One of the ‘joys’ of consulting is the language difference between developers and the customer. Developers have a ‘language’ and clients have a completely different ‘language’. A perfect example is when a customer says ‘the application crashed’ and trying to interpret that. I usually end of asking, did this crash mean a dialog appeared saying something happened (an exception was caught), or that the app just went ‘poof’ and disappeared (something way more serious). For Xojo developers those two definitions of ‘crash’ mean totally different things. Those nuances mean nothing to the customer.
Email is a notoriously bad way to communicate. It’s easy miss details, or worse yet, misconstrue intention. It’s easy to read anger, annoyance, or <insert feeling here>, that the sender did not imply.
We’ve had instances where we go round and round with a client via email on some detail when a simple phone call would have solved the issue within five minutes. I know it’s not ‘modern’ but sometimes a simple phone call solves a lot of issues.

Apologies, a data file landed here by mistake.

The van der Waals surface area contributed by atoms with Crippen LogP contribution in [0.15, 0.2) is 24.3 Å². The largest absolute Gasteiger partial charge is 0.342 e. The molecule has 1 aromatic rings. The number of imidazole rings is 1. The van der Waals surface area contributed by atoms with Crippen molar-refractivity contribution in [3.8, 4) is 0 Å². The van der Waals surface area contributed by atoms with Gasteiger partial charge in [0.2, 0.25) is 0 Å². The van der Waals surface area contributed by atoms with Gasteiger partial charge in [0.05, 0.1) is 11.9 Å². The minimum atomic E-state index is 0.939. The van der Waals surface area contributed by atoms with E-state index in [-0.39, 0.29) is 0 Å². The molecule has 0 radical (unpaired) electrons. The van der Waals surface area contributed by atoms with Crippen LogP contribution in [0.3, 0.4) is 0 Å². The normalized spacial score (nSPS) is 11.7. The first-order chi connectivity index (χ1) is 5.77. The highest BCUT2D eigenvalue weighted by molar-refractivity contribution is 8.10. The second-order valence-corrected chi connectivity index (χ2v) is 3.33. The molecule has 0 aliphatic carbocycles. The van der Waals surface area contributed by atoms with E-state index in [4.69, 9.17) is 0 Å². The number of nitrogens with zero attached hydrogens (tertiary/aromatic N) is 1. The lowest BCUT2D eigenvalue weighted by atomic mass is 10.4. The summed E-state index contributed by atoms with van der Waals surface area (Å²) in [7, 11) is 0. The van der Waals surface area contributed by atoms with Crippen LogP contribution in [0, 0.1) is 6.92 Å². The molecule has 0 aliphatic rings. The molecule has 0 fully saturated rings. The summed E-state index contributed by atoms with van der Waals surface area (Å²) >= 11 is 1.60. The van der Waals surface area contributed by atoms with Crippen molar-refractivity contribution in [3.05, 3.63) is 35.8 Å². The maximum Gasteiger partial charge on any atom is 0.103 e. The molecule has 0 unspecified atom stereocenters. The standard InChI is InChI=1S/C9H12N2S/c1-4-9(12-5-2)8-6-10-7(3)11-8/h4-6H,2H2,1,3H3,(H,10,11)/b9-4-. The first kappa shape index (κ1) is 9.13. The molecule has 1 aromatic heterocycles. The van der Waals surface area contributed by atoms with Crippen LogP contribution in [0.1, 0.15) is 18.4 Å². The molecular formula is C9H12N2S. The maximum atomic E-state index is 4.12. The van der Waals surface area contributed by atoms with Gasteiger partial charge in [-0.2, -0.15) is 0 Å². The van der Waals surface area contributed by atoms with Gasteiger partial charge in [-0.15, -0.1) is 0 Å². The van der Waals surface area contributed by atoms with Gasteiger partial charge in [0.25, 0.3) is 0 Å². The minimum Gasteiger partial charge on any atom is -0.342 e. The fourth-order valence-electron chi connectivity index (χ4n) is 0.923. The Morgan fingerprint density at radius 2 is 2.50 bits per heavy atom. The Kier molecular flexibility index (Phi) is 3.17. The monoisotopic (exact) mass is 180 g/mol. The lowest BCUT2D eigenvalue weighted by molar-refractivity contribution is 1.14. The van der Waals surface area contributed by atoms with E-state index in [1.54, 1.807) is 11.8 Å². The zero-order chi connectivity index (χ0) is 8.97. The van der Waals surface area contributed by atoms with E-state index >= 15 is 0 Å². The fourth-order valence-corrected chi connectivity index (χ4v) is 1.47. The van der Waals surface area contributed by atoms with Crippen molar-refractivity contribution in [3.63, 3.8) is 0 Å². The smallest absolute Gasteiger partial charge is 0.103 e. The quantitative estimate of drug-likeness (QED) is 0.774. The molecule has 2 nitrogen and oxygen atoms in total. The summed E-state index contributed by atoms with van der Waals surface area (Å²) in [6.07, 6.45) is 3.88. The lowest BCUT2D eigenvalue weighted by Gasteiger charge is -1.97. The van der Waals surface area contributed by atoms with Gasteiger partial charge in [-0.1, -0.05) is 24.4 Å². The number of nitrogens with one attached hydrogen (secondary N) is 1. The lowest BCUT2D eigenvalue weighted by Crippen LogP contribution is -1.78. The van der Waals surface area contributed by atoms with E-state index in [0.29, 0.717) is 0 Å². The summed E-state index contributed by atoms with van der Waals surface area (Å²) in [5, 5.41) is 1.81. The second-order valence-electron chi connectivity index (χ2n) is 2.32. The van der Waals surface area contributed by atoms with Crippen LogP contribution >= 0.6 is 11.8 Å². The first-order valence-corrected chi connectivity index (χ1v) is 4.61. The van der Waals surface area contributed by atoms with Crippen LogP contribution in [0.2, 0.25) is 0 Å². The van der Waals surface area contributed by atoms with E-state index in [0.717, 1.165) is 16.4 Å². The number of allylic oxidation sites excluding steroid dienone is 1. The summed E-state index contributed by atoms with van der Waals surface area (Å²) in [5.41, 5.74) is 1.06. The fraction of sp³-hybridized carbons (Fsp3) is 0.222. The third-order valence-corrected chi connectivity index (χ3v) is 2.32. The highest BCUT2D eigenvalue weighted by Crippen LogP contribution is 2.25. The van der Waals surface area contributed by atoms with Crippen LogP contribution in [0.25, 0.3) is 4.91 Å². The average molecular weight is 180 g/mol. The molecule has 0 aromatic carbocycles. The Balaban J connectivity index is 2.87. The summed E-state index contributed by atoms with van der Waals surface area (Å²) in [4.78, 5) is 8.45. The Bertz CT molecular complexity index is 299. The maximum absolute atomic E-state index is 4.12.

More recently I’ve had a client say that a sequence was wrong and described it with some detail. I took a stab at the fix and then gave them another build for testing. Still had issues. The problem was that they’re not describing what’s really happening – they’re using customer language when I needed developer language. The solution was a simple video.
Most people have a smart phone that can take video. In my case, once I knew what the customer was really doing it was a simple fix because I could see what they were really doing.
Voice calls are important, videos are important, and doing screen sharing is becoming another important factor. Think about using any of these tools before sending yet another email.